Release Date: September 6th 2011
Publisher: Farrar, Straus and Giroux
Age Group: Young Adult
Pages: 354 pages
In 2083, chocolate and coffee are illegal, paper is hard to find, water is carefully rationed, and New York City is rife with crime and poverty. And yet, for Anya Balanchine, the sixteen-year-old daughter of the city's most notorious (and dead) crime boss, life is fairly routine. It consists of going to school, taking care of her siblings and her dying grandmother, trying to avoid falling in love with the new assistant D.A.'s son, and avoiding her loser ex-boyfriend. That is until her ex is accidently poisoned by the chocolate her family manufactures and the police think she's to blame. Suddenly, Anya finds herself thrust unwillingly into the spotlight--at school, in the news, and most importantly, within her mafia family.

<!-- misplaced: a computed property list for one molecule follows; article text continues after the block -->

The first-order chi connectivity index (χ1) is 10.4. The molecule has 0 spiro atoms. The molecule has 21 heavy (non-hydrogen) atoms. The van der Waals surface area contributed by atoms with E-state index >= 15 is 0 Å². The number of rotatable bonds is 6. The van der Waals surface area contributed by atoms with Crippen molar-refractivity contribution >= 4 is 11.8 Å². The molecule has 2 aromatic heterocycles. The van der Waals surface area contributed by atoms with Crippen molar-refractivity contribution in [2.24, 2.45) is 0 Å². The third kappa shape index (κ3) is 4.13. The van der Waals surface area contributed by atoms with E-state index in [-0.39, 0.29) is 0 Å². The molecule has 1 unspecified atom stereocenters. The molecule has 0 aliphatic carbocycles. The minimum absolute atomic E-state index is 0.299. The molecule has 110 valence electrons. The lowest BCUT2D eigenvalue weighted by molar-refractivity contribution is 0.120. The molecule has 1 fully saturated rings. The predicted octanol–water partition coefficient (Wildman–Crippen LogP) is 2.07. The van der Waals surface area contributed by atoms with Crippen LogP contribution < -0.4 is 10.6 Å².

Engrossing and suspenseful, All These Things I've Done is an utterly unique, unputdownable read that blends both the familiar and the fantastic.
Probably not the type of dystopian novel that could come across your mind. but It still has this crazy world element to it. And the most important element is the scarce water that people have to deal with. Thus, there are no productions of anything that waste water. Such as chocolate and coffee. And so that's when you start to feel like everything would suck if we those two things disappeared from our world.
Here is my only problem with this book: it was slow paced. I fall asleep reading it from time to time. Sometimes, I wanted yell PLEASE GET TO THE POINT.
Of course, I felt sorry for Anya. She was the parent of her siblings. So sad. So stressful.
And the author did a great job capturing the emotion of Anya.
Did I mention this book takes place in 2083?